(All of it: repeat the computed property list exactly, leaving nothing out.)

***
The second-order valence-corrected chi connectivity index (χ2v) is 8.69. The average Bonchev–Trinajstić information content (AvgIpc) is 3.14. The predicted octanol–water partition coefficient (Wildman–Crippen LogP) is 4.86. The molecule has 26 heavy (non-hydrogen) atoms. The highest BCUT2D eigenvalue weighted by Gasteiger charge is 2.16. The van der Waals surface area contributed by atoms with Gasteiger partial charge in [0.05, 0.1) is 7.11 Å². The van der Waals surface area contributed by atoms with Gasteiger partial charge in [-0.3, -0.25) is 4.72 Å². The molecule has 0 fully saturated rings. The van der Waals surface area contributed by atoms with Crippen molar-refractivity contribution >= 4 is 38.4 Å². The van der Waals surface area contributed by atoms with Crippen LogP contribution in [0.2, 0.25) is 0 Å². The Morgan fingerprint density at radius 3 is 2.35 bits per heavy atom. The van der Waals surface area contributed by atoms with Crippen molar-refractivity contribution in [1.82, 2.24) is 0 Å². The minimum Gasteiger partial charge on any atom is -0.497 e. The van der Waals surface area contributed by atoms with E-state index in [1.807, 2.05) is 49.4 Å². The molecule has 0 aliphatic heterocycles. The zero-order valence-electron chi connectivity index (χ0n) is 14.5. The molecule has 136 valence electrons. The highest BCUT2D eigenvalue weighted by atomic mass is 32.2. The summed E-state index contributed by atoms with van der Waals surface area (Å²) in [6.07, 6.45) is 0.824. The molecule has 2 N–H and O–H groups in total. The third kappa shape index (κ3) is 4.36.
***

The second-order valence-corrected chi connectivity index (χ2v) is 8.69. The average Bonchev–Trinajstić information content (AvgIpc) is 3.14. The predicted octanol–water partition coefficient (Wildman–Crippen LogP) is 4.86. The molecule has 26 heavy (non-hydrogen) atoms. The highest BCUT2D eigenvalue weighted by Gasteiger charge is 2.16. The van der Waals surface area contributed by atoms with Gasteiger partial charge in [0.05, 0.1) is 7.11 Å². The van der Waals surface area contributed by atoms with Gasteiger partial charge in [-0.3, -0.25) is 4.72 Å². The molecule has 0 fully saturated rings. The van der Waals surface area contributed by atoms with Crippen molar-refractivity contribution >= 4 is 38.4 Å². The van der Waals surface area contributed by atoms with Crippen LogP contribution in [0.2, 0.25) is 0 Å². The Morgan fingerprint density at radius 3 is 2.35 bits per heavy atom. The van der Waals surface area contributed by atoms with Crippen molar-refractivity contribution in [1.82, 2.24) is 0 Å². The minimum Gasteiger partial charge on any atom is -0.497 e. The van der Waals surface area contributed by atoms with E-state index in [1.807, 2.05) is 49.4 Å². The molecule has 0 aliphatic heterocycles. The zero-order valence-electron chi connectivity index (χ0n) is 14.5. The molecule has 136 valence electrons. The highest BCUT2D eigenvalue weighted by atomic mass is 32.2. The summed E-state index contributed by atoms with van der Waals surface area (Å²) in [6.07, 6.45) is 0.824. The molecule has 2 N–H and O–H groups in total. The third kappa shape index (κ3) is 4.36.